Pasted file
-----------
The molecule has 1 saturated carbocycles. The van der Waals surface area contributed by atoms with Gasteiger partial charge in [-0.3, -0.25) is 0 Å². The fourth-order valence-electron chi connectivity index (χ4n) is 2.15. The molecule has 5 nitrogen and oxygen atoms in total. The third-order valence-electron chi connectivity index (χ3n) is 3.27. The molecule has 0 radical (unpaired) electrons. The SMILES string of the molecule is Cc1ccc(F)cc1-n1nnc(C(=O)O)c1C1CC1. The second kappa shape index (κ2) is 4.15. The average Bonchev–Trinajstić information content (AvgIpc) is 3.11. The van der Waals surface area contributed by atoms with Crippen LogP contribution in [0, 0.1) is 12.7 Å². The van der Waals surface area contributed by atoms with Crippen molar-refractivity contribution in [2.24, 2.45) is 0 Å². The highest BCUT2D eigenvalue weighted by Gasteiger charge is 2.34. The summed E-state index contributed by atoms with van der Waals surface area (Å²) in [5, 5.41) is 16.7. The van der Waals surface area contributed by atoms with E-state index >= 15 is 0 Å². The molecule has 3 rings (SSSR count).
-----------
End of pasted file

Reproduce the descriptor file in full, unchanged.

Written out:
The molecule has 1 saturated carbocycles. The van der Waals surface area contributed by atoms with Gasteiger partial charge in [-0.3, -0.25) is 0 Å². The fourth-order valence-electron chi connectivity index (χ4n) is 2.15. The molecule has 5 nitrogen and oxygen atoms in total. The third-order valence-electron chi connectivity index (χ3n) is 3.27. The molecule has 0 radical (unpaired) electrons. The SMILES string of the molecule is Cc1ccc(F)cc1-n1nnc(C(=O)O)c1C1CC1. The second kappa shape index (κ2) is 4.15. The average Bonchev–Trinajstić information content (AvgIpc) is 3.11. The van der Waals surface area contributed by atoms with Crippen LogP contribution in [0, 0.1) is 12.7 Å². The van der Waals surface area contributed by atoms with Crippen molar-refractivity contribution in [2.24, 2.45) is 0 Å². The highest BCUT2D eigenvalue weighted by Gasteiger charge is 2.34. The summed E-state index contributed by atoms with van der Waals surface area (Å²) in [5, 5.41) is 16.7. The van der Waals surface area contributed by atoms with E-state index >= 15 is 0 Å². The molecule has 3 rings (SSSR count).